Top 3 Misconceptions about Cruising

By Lori Visser, Travel Specialist

 

1: Cruise ships are “germ factories”, I’ll get sick on-board.

2: I get seasick; I wouldn’t be able to stay on a ship that long.

3: There’s nothing to do, I’ll feel trapped.

I have realized that there are basically three types of people when it comes to cruises. The first type loves cruising, the second type will never be convinced to cruise, and the remaining type is interested, but not convinced. This last type usually states one or more of the reasons shown above. Let’s take each of those concerns and address them one-by-one with some facts and first-hand knowledge.

Cruise ships are “germ factories”, I’ll get sick.

Facts: First off, you could get sick anywhere. The illness that is reported in the media regarding cruise ships is the Norovirus. Norovirus is easily spread and is one of the most common illnesses around. So why does it seem to be prevalent on cruise ships in particular? It really is not more prevalent on cruise ships. The reason you hear about it is because passenger cruise ships participating in the CDC-VSP are required to report to the CDC any GI illness that affects any passengers before the ship arrives in a US port. No other provider in the hospitality industry has this standard or requirement. So, when cases are reported they are picked up by news sources and reported. Norovirus is actually more likely to be spread within a healthcare facility, restaurant, airplane, school or institutional facility. As a result, cruise ships, unlike some other resorts or forms of transportation feel very clean due to required cleanliness standards upheld through frequent ship inspections. Not convinced? In 2013 there were 1,349 cruise ship passengers with Norovirus reported to the CDC. In 2012, cruise ships welcomed over 20,000,000 passengers. Statistically, your chances of contracting Norovirus while cruising are very low. Of course no one wants to be ill during their vacation so taking standard precautions make sense.

I get seasick; I wouldn’t be able to stay on a ship that long.

Facts: This is an easy one for me to answer. I get motion sickness quite easily and had that same fear before my first cruise. I brought (and still do) some seasickness pills along with me. Not only did I not get sick, at times I forgot I was even on a ship in the middle of the ocean. This was on a ship that was about ½ of the size of today’s most popular ships. During some cruises I have found that I felt some motion, and if I felt a bit unsure about getting seasick, I would have my remedy nearby. I will say I have rarely ever had to take any remedy and the trip far outweighed any temporary discomfort. Mother Nature of course has the final say! My best advice, hey you’re on vacation…just go take a nap!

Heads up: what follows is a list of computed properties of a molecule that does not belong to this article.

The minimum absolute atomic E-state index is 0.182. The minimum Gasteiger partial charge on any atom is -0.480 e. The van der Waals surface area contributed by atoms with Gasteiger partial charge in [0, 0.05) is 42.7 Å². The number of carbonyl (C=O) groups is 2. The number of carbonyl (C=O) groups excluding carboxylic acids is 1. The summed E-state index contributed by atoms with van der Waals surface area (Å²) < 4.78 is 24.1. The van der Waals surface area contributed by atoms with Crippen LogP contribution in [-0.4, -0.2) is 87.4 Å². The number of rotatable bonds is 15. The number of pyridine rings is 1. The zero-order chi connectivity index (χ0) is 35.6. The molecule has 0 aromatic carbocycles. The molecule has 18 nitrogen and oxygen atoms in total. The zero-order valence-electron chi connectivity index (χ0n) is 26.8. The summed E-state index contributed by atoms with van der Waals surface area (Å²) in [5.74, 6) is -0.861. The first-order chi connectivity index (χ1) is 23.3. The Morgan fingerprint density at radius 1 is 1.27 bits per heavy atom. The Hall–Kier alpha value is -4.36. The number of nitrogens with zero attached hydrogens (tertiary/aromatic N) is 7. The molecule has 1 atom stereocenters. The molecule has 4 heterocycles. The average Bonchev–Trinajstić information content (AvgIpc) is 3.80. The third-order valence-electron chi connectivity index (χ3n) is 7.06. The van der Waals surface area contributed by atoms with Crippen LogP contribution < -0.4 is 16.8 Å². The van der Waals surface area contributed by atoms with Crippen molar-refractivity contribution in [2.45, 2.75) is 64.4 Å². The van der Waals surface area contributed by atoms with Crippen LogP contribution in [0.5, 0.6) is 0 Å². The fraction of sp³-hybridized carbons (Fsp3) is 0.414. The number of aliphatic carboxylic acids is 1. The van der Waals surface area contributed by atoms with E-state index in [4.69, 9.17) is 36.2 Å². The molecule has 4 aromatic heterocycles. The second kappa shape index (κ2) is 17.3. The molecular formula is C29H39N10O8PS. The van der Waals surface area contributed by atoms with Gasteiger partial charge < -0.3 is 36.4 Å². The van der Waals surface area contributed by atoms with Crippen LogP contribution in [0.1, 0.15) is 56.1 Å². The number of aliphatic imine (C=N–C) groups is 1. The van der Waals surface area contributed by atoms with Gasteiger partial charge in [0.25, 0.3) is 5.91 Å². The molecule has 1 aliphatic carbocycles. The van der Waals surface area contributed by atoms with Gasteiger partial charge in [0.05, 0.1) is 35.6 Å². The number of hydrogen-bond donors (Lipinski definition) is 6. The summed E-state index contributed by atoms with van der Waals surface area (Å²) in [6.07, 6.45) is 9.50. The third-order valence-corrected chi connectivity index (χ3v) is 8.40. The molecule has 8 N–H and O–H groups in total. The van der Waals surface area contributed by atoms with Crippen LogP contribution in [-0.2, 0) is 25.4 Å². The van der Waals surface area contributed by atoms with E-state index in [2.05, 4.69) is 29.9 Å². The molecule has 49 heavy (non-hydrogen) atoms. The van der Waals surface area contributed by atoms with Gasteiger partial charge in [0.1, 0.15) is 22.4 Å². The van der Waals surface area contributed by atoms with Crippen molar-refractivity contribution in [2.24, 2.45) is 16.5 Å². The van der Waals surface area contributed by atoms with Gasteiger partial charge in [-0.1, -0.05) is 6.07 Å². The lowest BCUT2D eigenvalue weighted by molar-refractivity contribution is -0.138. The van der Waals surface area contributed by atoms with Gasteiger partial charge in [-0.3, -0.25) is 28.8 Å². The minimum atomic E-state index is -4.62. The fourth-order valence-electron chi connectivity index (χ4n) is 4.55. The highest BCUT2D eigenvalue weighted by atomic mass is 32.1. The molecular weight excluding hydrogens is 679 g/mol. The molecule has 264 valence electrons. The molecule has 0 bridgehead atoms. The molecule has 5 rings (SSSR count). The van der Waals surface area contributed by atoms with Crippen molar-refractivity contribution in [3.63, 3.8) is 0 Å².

There’s nothing to do, I’ll feel trapped.

Facts: My answer to this is, you have to try hard to be bored on today’s cruise ships. These are not your grandma’s Love Boat! Cunard’s Queen Mary 2 is the length of three football fields. Besides the things that are now common on most ships such as: Gym, fitness areas, pools, water slides, casino, library, movies, spa and kids clubs, there are also new innovations on each ship. Examples range from Royal Caribbean’s Flow-Rider® surf simulator, and Ifly® skydiving simulator, ice skating rinks, bumper cars, full size basketball courts, and zip-line to Norwegian’s Walk the Plank®, ropes course, rock climbing walls and more. There are new gastro-centric dining options and bars on board all ships, and great evening live entertainment shows from Broadway to Blue Man Group, Carnival’s George Lopez Comedy Clubs, DJ Irie school, and Norwegian’s upcoming first Margaritaville® at sea. Oceania offering culinary classes in their demo kitchen and Holland America’s Dancing with the Stars At Sea® are unique. Cunard’s Insights delight with speakers such as author Mary Higgins Clark, actress Kim Novak and singing stars including James Taylor and Crosby, Stills & Nash as well as non-celebrities such as well-known scientists speaking from the only planetarium at sea. Oh, and don’t forget, all this is just to keep you entertained between ports of call! Once you arrive in port you have the option of exploring on your own, or on pre-packaged shore excursions with professional local guides.

I hope this helps clarify any general concerns you may have about cruising. If you have any more specific concerns please feel free to contact me. Wishing you smooth sailing!

About the author

Lori Visser is a Travel Specialist with Cruise Planners. You may reach her locally at (616) 263-1777 or through her website at www.GlobeSpinnerTravel.com